This course explores the biology of the body in a social world and examines constructions of sex, gender, and sexuality from a queer feminist science and technology studies perspective. Employing an inter-sectional approach, the texts and materials in this course survey the science of biological sex, scientific racism, histories of sexology and eugenics, reproductive technologies, asexuality and stigma, the medicalization of queer and trans identity, intersex traits and variations of sex development, and the psychology of sexual orientation, using methods of inquiry from feminist science and technology studies, psychology, evolutionary biology, queer theory, critical race theory, clinical research, social justice activism, and popular culture discourses.

Prerequisite: Earned credit or concurrent enrollment in HMST 101

IHST 278-IH2 Revolutions

The violent revolutions and uprisings of the 19th and 20th centuries base many of their revolutionary ideologies in the ideas of secularism that characterized the enlightenment and informed 19th and 20th century ideology. This course traces some of the dominant ideas and movements that defined and fed revolutionary fervor and culminated in revolutionary actions from the 18th century to the present, where revolution is characterized by fragmentation, competing schools of thought, and movements, and in some cases a return to a religious order. To understand what kinds of epistemologies (knowledge-forming ideas) dominated and influenced the worldview of the writers and thinkers, scientists, artists, and activists, students immerse themselves in the intellectual climate of the time. This course is interdisciplinary and therefore looks beyond the ideas of revolutions, cultural revolutions, social movements, and the tenor of revolutionary ideas in de-colonizing nations in a variety of texts — ranging from literature, the arts, and philosophy to political and economic theory.

Prerequisite: Earned credit or concurrent enrollment in HMST 101

IHST 282-IH2 Voices: Women of the World

This course highlights the experiences of women in a specific geographical area such as the Americas or the Middle East, based on the expertise of the instructor. It surveys a range of women’s experience, reaction and influence beginning with primary sources of writers and thinkers from diverse parts of the designated geographic area. Poems, essays, short stories, songs, videos, and autobiographies are examined in conjunction with secondary sources to anchor these women’s voices in their historical context.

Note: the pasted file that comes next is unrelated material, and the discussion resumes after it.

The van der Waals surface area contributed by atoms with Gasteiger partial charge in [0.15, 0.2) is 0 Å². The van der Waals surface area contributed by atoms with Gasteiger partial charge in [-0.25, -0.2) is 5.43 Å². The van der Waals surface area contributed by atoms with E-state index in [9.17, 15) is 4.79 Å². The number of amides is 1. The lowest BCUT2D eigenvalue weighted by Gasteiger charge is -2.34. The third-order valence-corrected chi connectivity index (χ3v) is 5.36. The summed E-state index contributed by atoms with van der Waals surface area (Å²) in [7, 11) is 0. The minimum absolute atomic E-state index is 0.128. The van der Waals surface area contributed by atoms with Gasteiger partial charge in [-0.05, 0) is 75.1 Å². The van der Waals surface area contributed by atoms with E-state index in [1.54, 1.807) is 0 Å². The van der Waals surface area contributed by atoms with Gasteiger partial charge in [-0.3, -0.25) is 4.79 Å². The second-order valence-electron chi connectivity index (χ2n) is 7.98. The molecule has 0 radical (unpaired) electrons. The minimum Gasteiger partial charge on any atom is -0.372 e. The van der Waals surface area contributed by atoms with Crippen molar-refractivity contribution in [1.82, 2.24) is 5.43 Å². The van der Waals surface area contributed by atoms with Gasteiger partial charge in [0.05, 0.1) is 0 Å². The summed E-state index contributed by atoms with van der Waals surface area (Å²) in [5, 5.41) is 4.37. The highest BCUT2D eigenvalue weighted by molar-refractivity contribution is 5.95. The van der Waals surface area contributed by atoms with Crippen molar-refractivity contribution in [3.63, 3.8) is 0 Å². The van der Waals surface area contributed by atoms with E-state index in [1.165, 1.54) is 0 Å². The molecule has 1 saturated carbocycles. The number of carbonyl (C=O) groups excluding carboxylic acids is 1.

Prerequisite: Earned credit or concurrent enrollment in HMST 101

IHST 283-IH2 Age of Democracy

What is the best political state in which humans should live? What form of state delivers and protects individual freedom best? Is individual human freedom even a desirable political goal or concern in the first place? What can ensure peaceful cohabitation of diverse populations within a state? What can ensure peaceful cohabitation between nations? What political constitution is best equipped to achieve economic prosperity? Alternately, what form of state is most suited to fostering great cultural achievements? What makes for the most tolerant state? When, if ever, is political, cultural or religious tolerance excessive? These are some of the most significant and vexing questions that recur among political theorists over the past 2 centuries. This course examines the writings of modern and contemporary political theorists and consider their- and our- responses to these urgent questions, among others.

Prerequisite: Earned credit or concurrent enrollment in HMST 101

IHST 291-IH2 History of the Idea of Race

Recent genetic research has revealed that humans are more than 99.9 percent identical and racial categories have no meaningful basis in biology. However, race remains a powerful idea in contemporary society, contributing to our personal identities and persistent inequalities. This course examines the history of the idea of race, beginning in the late Middle Ages when Europeans first encountered the diversity of Africa, Asia, and the Americas. These initial encounters formed the basis for a “science” of race that emerged during the Enlightenment and reached its peak during the Victorian period, when the presumed superiority of white Europeans was used to justify the exploitation of non-white peoples. The course ends with a consideration of the experiences of those who were oppressed during the 19th century, as revealed in their memoirs.

Prerequisite: Earned credit or concurrent enrollment in HMST 101

LIT 214-IH2 Literature of Empire

Serves as an introduction to Colonial literature in the canonized male and the lesser-mapped female traditions. While works such as Robinson Crusoe, Treasure Island, and A Passage to India have been linked with the Imperialist project of empire, works like Jane Eyre and Orlando have only recently come under similar critical scrutiny. The female Colonial legacy — in which women have traditionally held a more precarious position with respect to nation building — has perhaps been less charted because women were located on a continuum of simultaneous oppression and domination within empire-building. This course serves as an overview and introduction to Colonial texts by juxtaposing men’s and women’s Colonial writing to study how the writers represented (or omitted) Colonialism, and how the ideologies of Empire surface or are critiqued in their works. Students read and analyze the literature in its socio-political context and focus particularly on the contradictions and paradoxes of nation-building and gendered and racialized involvement in the projects of Colonialism.